New Delhi, Nov 30, 2016: Google has celebrated the remarkable contributions of scientist Jagadish Chandra Bose, pioneer of electro-magnetic waves and inventor of an early version of wireless telecommunication, with a doodle on Wednesday — on what would be his 158th birthday.
Widely regarded as the first modern Indian scientist, Bose was born in 1858 at Munshiganj of then Bengal Presidency of British India, now in Bangladesh.
“Sir Jagadish Chandra Bose was a master of scientific achievement with numerous accomplishments in various fields,” Google said in a statement.
NewsGrambrings to you latest new stories in India.
“Bose was to become known not only for his work in biophysics, but also his innovation in the world of radio and microwave sciences, ultimately inventing an early version of wireless telecommunication,” it added.
Some scientists even believe that Bose was the real inventor of wireless, not Guglielmo Marconi.
In 1895 in Calcutta, he publicly demonstrated wireless transmission of electromagnetic waves for the first time anywhere in the world, using the waves to ring a distant bell and thereby to explode some gunpowder, according to a biography at Christ’s College, University of Cambridge, where he studied natural sciences.
The Daily Chronicle of England noted in 1896 that “The inventor (J.C. Bose) has transmitted signals to a distance of nearly a mile and herein lies the first and obvious and exceedingly valuable application of this new theoretical marvel”, Google added.
Jagadish Chandra Bose developed instruments like Coherer and Crescograph.
He is the father of Bengali Science Fiction.
A crater on the moon has been named in his honour.
Polymath, physicist, biologist, biophysicist, botanist, archaeologist and one of the earliest writers of science fiction- yes, this is one man. A man, who, according to Sir Nevill Mott, was 60 years ahead of his time. He did not believe in commercializing his work, he used to make it public. When he could have earned lifetimes for his generations, Jagadish Chandra Bose chose a way which led to further research.
He is the man who pioneered radio research and also, made some of the most significant contributions to the field of plant science. Bose is credited for laying down the foundation of experimental science in India.
Sir Jagadish Chandra Bose lived in British India’s Bengal Presidency. His father was Deputy Magistrate in Faridpur. Even though from a rich family, he attended vernacular schooling because his father believed that children should know their mother-tongue before any other language.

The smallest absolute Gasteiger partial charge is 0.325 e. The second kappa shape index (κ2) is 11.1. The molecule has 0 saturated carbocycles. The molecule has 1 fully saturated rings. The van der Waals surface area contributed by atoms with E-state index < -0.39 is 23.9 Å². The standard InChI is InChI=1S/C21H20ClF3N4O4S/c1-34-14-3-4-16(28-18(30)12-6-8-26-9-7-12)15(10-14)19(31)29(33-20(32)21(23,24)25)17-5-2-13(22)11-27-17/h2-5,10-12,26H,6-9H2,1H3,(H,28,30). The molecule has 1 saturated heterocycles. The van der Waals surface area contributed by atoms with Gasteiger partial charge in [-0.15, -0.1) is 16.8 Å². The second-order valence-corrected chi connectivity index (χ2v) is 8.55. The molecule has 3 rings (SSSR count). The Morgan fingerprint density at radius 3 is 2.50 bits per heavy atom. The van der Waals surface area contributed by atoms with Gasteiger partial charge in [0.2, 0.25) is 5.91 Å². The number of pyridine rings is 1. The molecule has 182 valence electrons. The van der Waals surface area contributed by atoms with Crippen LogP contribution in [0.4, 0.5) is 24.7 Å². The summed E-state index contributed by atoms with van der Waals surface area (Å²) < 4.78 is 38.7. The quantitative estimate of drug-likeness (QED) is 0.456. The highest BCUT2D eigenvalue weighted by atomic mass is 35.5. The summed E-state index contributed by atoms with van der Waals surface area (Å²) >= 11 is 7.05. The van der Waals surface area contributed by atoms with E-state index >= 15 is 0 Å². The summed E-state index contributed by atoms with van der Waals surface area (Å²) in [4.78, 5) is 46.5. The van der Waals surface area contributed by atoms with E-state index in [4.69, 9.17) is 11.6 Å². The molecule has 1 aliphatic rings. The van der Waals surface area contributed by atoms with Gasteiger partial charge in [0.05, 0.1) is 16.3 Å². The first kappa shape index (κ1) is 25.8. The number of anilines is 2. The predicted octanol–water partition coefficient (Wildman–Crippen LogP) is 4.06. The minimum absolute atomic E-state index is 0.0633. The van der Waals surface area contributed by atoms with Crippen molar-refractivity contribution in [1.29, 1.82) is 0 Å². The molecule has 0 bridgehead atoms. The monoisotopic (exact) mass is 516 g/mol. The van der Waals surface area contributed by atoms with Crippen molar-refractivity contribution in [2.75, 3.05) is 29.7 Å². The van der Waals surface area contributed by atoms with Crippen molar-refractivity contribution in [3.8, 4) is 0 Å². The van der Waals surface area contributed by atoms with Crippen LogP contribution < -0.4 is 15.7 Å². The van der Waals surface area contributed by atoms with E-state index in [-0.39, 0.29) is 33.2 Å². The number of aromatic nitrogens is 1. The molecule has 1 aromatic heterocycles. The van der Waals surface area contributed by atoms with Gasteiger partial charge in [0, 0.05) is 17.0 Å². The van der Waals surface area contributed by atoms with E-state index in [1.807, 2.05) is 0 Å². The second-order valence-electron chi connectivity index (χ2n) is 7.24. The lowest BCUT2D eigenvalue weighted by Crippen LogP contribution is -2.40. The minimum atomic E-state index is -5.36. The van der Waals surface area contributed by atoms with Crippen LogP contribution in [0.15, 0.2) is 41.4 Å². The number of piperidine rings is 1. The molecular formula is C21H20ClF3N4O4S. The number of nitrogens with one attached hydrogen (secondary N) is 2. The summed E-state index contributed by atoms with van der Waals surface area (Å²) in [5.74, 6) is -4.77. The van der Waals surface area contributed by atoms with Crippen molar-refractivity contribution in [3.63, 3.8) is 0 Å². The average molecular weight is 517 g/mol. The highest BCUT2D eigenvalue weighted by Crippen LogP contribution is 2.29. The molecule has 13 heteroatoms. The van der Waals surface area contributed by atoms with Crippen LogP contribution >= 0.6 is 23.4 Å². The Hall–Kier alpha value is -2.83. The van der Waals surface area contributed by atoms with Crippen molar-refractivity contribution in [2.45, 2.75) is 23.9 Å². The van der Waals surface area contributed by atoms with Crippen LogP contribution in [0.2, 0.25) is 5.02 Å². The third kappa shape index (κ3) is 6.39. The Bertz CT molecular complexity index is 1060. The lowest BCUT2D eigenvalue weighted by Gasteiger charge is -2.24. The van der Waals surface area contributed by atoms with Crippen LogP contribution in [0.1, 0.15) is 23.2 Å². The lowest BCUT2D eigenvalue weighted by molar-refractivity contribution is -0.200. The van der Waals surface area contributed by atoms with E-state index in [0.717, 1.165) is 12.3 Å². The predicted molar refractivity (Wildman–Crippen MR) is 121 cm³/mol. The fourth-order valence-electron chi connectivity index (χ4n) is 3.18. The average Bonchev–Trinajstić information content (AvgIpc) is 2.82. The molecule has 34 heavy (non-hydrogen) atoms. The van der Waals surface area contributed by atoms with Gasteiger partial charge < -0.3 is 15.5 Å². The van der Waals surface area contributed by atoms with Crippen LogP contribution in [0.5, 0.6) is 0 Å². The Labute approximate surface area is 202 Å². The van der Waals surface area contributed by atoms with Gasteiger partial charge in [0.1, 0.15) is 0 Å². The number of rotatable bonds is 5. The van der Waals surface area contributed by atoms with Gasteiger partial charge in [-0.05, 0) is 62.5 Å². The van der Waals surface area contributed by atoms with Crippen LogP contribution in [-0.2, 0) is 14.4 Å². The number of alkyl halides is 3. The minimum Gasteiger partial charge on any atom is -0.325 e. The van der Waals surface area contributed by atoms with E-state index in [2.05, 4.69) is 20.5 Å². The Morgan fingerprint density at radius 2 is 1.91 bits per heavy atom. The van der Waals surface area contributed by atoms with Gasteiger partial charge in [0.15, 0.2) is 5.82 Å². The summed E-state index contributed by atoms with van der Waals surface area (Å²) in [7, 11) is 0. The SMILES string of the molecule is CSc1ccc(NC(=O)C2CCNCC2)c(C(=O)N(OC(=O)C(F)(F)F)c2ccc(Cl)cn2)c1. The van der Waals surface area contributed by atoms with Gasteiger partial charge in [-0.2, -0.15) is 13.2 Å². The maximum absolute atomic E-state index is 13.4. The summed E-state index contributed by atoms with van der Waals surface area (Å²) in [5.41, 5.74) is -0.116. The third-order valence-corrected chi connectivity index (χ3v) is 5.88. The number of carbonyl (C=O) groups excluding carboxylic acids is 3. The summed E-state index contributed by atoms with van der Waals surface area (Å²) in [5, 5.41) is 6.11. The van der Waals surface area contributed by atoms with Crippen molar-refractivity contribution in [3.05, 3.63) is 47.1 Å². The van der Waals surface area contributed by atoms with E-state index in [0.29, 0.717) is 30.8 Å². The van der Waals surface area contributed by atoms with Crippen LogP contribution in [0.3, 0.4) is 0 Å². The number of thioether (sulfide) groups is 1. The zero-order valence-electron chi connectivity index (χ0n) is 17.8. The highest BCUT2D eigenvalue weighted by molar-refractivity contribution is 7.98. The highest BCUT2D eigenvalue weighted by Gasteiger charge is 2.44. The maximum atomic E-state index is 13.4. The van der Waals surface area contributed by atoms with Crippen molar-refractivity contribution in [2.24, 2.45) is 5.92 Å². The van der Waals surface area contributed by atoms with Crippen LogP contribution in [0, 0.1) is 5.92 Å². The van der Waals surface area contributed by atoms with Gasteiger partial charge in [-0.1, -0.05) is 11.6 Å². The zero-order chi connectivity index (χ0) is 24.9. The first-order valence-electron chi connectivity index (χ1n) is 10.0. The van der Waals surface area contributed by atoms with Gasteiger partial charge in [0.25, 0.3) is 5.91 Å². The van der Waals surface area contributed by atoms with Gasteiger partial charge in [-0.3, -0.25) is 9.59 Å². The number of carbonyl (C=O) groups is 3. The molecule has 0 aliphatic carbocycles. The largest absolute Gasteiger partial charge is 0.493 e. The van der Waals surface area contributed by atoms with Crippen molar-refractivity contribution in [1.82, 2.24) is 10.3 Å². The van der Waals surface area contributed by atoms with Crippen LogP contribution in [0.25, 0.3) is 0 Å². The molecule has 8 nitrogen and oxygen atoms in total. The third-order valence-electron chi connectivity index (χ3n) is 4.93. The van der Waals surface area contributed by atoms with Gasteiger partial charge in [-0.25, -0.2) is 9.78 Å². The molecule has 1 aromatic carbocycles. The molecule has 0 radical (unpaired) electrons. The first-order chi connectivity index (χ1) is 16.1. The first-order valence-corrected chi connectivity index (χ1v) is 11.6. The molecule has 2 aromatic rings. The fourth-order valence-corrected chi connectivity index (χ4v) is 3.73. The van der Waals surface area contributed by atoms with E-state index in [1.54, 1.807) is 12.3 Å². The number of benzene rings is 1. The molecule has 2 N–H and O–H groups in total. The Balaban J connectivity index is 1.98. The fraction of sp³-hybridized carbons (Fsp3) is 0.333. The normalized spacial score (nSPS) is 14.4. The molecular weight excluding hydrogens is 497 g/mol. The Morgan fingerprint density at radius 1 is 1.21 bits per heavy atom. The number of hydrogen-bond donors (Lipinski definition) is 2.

It was a time when sending children to English schools was an aristocratic status symbol, that Bose studied in a vernacular school. He used to sit with the Muslim son of his father’s attendant and the son of a fisherman. Even though his mother was an orthodox lady, she never practised discrimination. Bose never knew there existed a ‘problem’ (at that time) between Hindu and Muslim communities.
While speaking at the Bikrampur Conference in 1915, Bose said:
“They were my playmates. I listened spellbound to their stories of birds, animals and aquatic creatures. Perhaps these stories created in my mind a keen interest in investigating the workings of Nature.”
He wanted to compete for the Indian Civil Services but his father told him “My son would rule nobody but himself.” Bose also attended the University of London where he studied medicine, though he had to come back due to illness.
Later, he graduated with a BA from Kolkata University. While he taught physics at Presidency College, he was simultaneously pursuing his own research in electricity and electromagnetic waves.
Work and research
Bose gave a demonstration of microwaves at Kolkata Town Hall, for the first time, in November 1984. He ignited gunpowder and rang a bell at a distance using microwaves.
He developed a device which could detect radio waves, it was called a ‘coherer’. The Englishman (18 January 1896) quoted from the Electrician and commented as follows:
“Should Professor Bose succeed in perfecting and patenting his ‘Coherer’, we may in time see the whole system of coast lighting throughout the navigable world revolutionised by a Bengali scientist working single handed in our Presidency College Laboratory.”
Bose was unwilling to patent the device as he believed that science should be for the benefits of all, and should not be used for money-making. Later he did submit a patent application, under pressure from his friends, to the US patent office. He became the first Indian to get a patent.
Radio waves made him believe that physics is far beyond what the naked eye can see. Bose was curious about the world of plants. Hence, he switched to investigating how plants respond to stimuli.
A crescograph is an oscillating recorder using clockwork gears and a smoked glass plate to measure the growth and movements of plants in increments as small as 1/100,000 of an inch. The plate caught the reflection of the plant and it was marked according to the movement of the plant.
Sir Jagadish Chandra Bose had a strong belief that plants have a sensitive nervous system. This belief was strengthened by his experiments. He was also astounded when he discovered that an electric death spasm occurs in plants when they die, this could be resourceful in accurately calculating the time the time of their death.
He revealed the wonders of the world of plants when he described his experiments and their results in his paper “Responses in Living and Non-Living”.
The paper revealed that plants could feel pleasure and even pain.
Sir Jagadish Chandra Bose’s place in history is prominent as ever. His work on microwaves has a major contribution to the development of radio communication. Instruments developed by him are on display and still can be used, after a century. A crater on the moon has been named after him.